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THE CONSTITUTION

CHAPTER 2

As You Read
What factors contributed to the need for a
Constitutional Convention?
What are the basic principles that inform our
Constitution?
In what ways does constitutional change
occur?

THE FOUNDATIONS OF
AMERICAN DEMOCRACY
Early colonization
First permanent British colony was Jamestown,
founded in 1607
First representative assembly, Virginias House of
Burgesses, created in 1619
Self-Rule
By 1732, 13 colonies were established with basic
government institutions

THE FOUNDATIONS OF
AMERICAN DEMOCRACY
Economic distress
Economic progress of colonies limited by
British policies
Cost of defending colonies leads Britain to
impose unpopular taxes (Seven Years War)
First Continental Congress (1774) urges
boycott of British goods
American and British forces clash in 1775
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THE FOUNDATIONS OF
AMERICAN DEMOCRACY
Declaration of Independence (1776)
Asserts ideas of natural rights and equality
of all men
Political participation limited to free male
property holders
Serves as declaration of war and tool to
rally support for revolution

THE BIRTH OF A NATION


Articles of Confederation
Recognized states as sovereign, limiting
powers of central government
Did not include creation of a common
currency or national army
Hampered interstate commerce and tax
collection (voluntary)
Shayss Rebellion pointed out weaknesses
of the Articles and spurred reform
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THE BIRTH OF A NATION


Constitutional Convention (1787), called to
amend Articles; created new governing
document, the Constitution
Small states and large states disagreed
over representation in Congress
Great Compromise: states representation
equal in Senate and determined by
population in House of Representatives

THE BIRTH OF A NATION


Regional Tensions
How to count slaves for taxation and
congressional representation?
Compromise: each slave counted as 3/5 of
a person
Importation of slaves permitted by
Constitution until 1808

CONSTITUTIONAL
PRINCIPLES
Constitution embodies liberal democratic principles of self-rule and
citizen control over government
Separation of powers and checks and balances ensure no single branch
dominates government
Constitution provides for federalism: power-sharing between state and
federal governments
Constitution as higher law

CONSTITUTIONAL
CONSTRUCTION
Article I deals with the organization, powers, responsibilities, and election
qualifications of the legislature.
Article II deals with the organization, powers, and responsibilities of the
executive branch, including election qualifications and powers of the
president.
Article III creates the federal judicial system, defines its powers and
jurisdiction, and specifies rules for appointment and dismissal of judges.

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CONSTITUTIONAL
CONSTRUCTION
Article IV discusses relations between the states,
admission of new states, and guarantees that states
have republican forms of government.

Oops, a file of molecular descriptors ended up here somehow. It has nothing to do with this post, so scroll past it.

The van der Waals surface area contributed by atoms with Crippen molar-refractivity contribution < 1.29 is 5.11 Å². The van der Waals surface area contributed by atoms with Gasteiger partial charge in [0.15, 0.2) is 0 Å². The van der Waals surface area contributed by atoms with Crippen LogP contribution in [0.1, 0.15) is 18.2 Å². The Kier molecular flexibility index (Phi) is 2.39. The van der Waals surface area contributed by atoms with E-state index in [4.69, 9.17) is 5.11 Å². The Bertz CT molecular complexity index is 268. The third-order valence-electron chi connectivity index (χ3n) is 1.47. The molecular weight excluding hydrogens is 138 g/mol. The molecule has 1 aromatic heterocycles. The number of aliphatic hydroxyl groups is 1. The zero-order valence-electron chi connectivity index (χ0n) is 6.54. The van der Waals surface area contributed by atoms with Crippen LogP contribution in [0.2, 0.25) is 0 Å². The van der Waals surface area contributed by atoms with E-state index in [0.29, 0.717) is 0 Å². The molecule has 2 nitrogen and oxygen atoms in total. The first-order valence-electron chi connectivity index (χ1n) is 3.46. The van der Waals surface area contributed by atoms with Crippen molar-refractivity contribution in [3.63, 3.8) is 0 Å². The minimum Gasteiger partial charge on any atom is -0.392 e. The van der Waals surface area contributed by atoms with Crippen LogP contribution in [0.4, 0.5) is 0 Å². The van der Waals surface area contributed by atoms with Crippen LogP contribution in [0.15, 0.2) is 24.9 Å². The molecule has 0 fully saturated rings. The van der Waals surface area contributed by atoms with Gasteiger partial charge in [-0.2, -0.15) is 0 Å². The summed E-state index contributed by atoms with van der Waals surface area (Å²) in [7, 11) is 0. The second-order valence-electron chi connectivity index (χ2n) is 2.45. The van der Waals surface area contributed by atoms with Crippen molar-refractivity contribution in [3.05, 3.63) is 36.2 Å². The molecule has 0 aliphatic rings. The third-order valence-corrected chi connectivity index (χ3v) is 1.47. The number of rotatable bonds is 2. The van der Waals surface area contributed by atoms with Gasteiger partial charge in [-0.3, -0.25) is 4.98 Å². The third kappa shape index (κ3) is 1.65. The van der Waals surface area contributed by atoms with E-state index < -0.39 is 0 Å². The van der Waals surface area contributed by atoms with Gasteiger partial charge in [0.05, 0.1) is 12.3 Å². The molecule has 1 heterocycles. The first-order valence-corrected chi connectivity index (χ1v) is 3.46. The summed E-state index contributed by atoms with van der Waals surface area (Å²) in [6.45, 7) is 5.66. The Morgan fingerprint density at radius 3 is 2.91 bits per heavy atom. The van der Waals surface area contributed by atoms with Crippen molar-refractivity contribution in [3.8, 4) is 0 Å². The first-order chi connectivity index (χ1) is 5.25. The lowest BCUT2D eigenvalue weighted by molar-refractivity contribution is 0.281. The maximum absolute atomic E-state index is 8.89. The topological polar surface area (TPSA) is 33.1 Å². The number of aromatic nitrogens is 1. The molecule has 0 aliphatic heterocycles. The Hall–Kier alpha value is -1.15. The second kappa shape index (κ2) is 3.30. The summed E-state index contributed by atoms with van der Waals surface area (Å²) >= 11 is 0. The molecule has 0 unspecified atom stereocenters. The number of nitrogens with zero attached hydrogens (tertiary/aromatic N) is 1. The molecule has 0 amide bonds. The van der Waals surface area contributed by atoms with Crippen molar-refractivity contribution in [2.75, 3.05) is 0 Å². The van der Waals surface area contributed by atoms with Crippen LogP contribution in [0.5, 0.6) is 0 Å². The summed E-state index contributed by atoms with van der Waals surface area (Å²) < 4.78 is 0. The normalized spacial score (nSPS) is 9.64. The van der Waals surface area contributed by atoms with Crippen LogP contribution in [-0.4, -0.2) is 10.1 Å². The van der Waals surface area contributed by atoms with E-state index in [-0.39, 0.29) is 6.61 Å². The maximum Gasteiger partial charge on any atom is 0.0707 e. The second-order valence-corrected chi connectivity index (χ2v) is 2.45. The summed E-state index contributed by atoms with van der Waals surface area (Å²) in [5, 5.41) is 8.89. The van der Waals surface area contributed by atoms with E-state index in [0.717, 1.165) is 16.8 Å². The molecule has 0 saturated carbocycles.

The remaining articles deal with a variety of issues
including the supremacy clause, which gives federal
law precedence over state law.

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THE FIGHT FOR


RATIFICATION
Federalists supported ratification of the Constitution,
but opposed adding a separate Bill of Rights.
Antifederalists opposed the Constitution on several
grounds:
Farmers feared a national currency would lower prices
on commodities and enable wealthy to buy their land
Many feared a powerful central government would
threaten state sovereignty
Demanded a Bill of Rights that protected basic
freedoms
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THE FIGHT FOR


RATIFICATION
The Constitution found support among
commercial centers, Western territories, land
speculators, plantation owners, and smaller
states.
Federalists won hard-fought ratification battles
in large states including Virginia, Massachusetts,
and New York.

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THE FIGHT FOR


RATIFICATION
In New York, pro-ratification articles called The
Federalist Papers offered insightful analysis of
the principles of American government

Constitution adopted in l788


Congress presented Bill of Rights for
Constitution after ratification; states adopted
Bill of Rights in 1791

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CONSTITUTIONAL
CHANGE
Framers provided two methods for amending Constitution:
Amendment introduced to Congress and, if approved by a 2/3
vote of both houses, submitted to the states for ratification
National convention called by Congress to propose amendment
if requested by 2/3 of state legislatures
To be adopted, amendments must be ratified by 3/4 of the states
The Framers intended Constitution to be adaptable to change but
difficult to amend

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CONSTITUTIONAL
CHANGE
The Constitution has been flexible enough to adapt to changing
times and circumstances.
Congress has often interpreted the Constitution in ways that
expanded congressional power or promoted government policies.
The case of Marbury v. Madison (1803) established the Supreme
Courts power to rule on the constitutionality of laws or other
acts of government.

Constitutional amendments have expanded the franchise to


women, African Americans, and those without property.

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Freedoms Guaranteed
by the Bill of Rights

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Methods for Proposing and


Ratifying Amendments

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Recent Unsuccessful
Attempts to Amend the
Constitution

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